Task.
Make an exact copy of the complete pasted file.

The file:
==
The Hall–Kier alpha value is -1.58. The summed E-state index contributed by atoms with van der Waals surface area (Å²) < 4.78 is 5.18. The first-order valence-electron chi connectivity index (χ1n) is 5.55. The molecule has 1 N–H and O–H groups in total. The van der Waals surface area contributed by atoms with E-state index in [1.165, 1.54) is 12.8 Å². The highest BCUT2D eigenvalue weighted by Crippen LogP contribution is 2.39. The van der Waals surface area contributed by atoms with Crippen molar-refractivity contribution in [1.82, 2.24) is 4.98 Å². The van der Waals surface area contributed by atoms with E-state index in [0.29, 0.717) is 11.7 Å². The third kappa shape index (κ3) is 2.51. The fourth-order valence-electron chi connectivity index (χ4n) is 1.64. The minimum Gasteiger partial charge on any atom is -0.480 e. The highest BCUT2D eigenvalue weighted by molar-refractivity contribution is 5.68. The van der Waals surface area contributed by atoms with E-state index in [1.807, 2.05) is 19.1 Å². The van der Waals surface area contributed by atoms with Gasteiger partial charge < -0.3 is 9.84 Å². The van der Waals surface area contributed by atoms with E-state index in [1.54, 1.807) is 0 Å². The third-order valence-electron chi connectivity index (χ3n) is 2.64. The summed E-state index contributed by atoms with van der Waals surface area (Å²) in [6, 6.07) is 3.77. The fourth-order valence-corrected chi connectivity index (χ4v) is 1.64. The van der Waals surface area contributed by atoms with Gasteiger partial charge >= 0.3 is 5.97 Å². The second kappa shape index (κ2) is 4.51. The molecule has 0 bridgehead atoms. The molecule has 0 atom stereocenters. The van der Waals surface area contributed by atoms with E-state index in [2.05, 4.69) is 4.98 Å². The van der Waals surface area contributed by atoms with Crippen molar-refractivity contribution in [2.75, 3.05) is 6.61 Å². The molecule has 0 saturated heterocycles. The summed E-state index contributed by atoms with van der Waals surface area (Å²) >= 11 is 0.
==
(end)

The Hall–Kier alpha value is -1.58. The summed E-state index contributed by atoms with van der Waals surface area (Å²) < 4.78 is 5.18. The first-order valence-electron chi connectivity index (χ1n) is 5.55. The molecule has 1 N–H and O–H groups in total. The van der Waals surface area contributed by atoms with E-state index in [1.165, 1.54) is 12.8 Å². The highest BCUT2D eigenvalue weighted by Crippen LogP contribution is 2.39. The van der Waals surface area contributed by atoms with Crippen molar-refractivity contribution in [1.82, 2.24) is 4.98 Å². The van der Waals surface area contributed by atoms with E-state index in [0.29, 0.717) is 11.7 Å². The third kappa shape index (κ3) is 2.51. The fourth-order valence-electron chi connectivity index (χ4n) is 1.64. The minimum Gasteiger partial charge on any atom is -0.480 e. The highest BCUT2D eigenvalue weighted by molar-refractivity contribution is 5.68. The van der Waals surface area contributed by atoms with E-state index in [1.807, 2.05) is 19.1 Å². The van der Waals surface area contributed by atoms with Gasteiger partial charge < -0.3 is 9.84 Å². The van der Waals surface area contributed by atoms with E-state index in [1.54, 1.807) is 0 Å². The third-order valence-electron chi connectivity index (χ3n) is 2.64. The summed E-state index contributed by atoms with van der Waals surface area (Å²) in [6, 6.07) is 3.77. The fourth-order valence-corrected chi connectivity index (χ4v) is 1.64. The van der Waals surface area contributed by atoms with Gasteiger partial charge >= 0.3 is 5.97 Å². The second kappa shape index (κ2) is 4.51. The molecule has 0 bridgehead atoms. The molecule has 0 atom stereocenters. The van der Waals surface area contributed by atoms with E-state index in [2.05, 4.69) is 4.98 Å². The van der Waals surface area contributed by atoms with Crippen molar-refractivity contribution in [2.75, 3.05) is 6.61 Å². The molecule has 0 saturated heterocycles. The summed E-state index contributed by atoms with van der Waals surface area (Å²) >= 11 is 0.